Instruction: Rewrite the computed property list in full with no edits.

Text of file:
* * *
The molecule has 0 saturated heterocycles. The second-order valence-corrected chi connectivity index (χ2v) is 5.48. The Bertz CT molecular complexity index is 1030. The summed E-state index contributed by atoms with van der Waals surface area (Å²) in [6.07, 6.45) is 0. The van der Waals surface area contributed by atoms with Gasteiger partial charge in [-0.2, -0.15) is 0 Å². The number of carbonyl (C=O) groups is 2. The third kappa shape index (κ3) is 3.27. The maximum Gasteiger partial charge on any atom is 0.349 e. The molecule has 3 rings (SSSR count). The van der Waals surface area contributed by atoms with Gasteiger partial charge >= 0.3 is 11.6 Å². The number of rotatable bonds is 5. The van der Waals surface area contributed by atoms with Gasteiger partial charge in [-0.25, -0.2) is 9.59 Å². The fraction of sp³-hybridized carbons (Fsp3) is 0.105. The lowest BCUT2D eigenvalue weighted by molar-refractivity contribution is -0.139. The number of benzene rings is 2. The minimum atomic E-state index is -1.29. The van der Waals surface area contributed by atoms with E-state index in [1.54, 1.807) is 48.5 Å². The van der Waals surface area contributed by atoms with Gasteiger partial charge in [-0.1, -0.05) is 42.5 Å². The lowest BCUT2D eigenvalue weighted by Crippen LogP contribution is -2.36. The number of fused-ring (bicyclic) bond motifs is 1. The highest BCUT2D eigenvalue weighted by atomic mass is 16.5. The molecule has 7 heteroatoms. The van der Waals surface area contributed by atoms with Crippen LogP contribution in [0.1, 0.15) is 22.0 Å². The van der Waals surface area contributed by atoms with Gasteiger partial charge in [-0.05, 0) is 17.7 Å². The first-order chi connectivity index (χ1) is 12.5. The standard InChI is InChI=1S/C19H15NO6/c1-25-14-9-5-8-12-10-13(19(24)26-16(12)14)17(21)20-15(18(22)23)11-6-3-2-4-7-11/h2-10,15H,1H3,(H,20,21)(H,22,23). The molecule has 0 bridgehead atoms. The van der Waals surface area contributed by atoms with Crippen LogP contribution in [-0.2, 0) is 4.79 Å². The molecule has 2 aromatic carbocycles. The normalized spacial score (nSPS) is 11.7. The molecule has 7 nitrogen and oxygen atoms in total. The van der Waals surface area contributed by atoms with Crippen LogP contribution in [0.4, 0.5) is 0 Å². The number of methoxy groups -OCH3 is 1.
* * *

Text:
The molecule has 0 saturated heterocycles. The second-order valence-corrected chi connectivity index (χ2v) is 5.48. The Bertz CT molecular complexity index is 1030. The summed E-state index contributed by atoms with van der Waals surface area (Å²) in [6.07, 6.45) is 0. The van der Waals surface area contributed by atoms with Gasteiger partial charge in [-0.2, -0.15) is 0 Å². The number of carbonyl (C=O) groups is 2. The third kappa shape index (κ3) is 3.27. The maximum Gasteiger partial charge on any atom is 0.349 e. The molecule has 3 rings (SSSR count). The van der Waals surface area contributed by atoms with Gasteiger partial charge >= 0.3 is 11.6 Å². The number of rotatable bonds is 5. The van der Waals surface area contributed by atoms with Gasteiger partial charge in [-0.25, -0.2) is 9.59 Å². The fraction of sp³-hybridized carbons (Fsp3) is 0.105. The lowest BCUT2D eigenvalue weighted by molar-refractivity contribution is -0.139. The number of benzene rings is 2. The minimum atomic E-state index is -1.29. The van der Waals surface area contributed by atoms with E-state index in [1.54, 1.807) is 48.5 Å². The van der Waals surface area contributed by atoms with Gasteiger partial charge in [-0.1, -0.05) is 42.5 Å². The lowest BCUT2D eigenvalue weighted by Crippen LogP contribution is -2.36. The number of fused-ring (bicyclic) bond motifs is 1. The highest BCUT2D eigenvalue weighted by atomic mass is 16.5. The molecule has 7 heteroatoms. The van der Waals surface area contributed by atoms with Crippen LogP contribution in [0.1, 0.15) is 22.0 Å². The van der Waals surface area contributed by atoms with Gasteiger partial charge in [-0.05, 0) is 17.7 Å². The first-order chi connectivity index (χ1) is 12.5. The standard InChI is InChI=1S/C19H15NO6/c1-25-14-9-5-8-12-10-13(19(24)26-16(12)14)17(21)20-15(18(22)23)11-6-3-2-4-7-11/h2-10,15H,1H3,(H,20,21)(H,22,23). The molecule has 0 bridgehead atoms. The van der Waals surface area contributed by atoms with Crippen LogP contribution in [-0.2, 0) is 4.79 Å². The molecule has 2 aromatic carbocycles. The normalized spacial score (nSPS) is 11.7. The molecule has 7 nitrogen and oxygen atoms in total. The van der Waals surface area contributed by atoms with Crippen LogP contribution in [0.4, 0.5) is 0 Å². The number of methoxy groups -OCH3 is 1.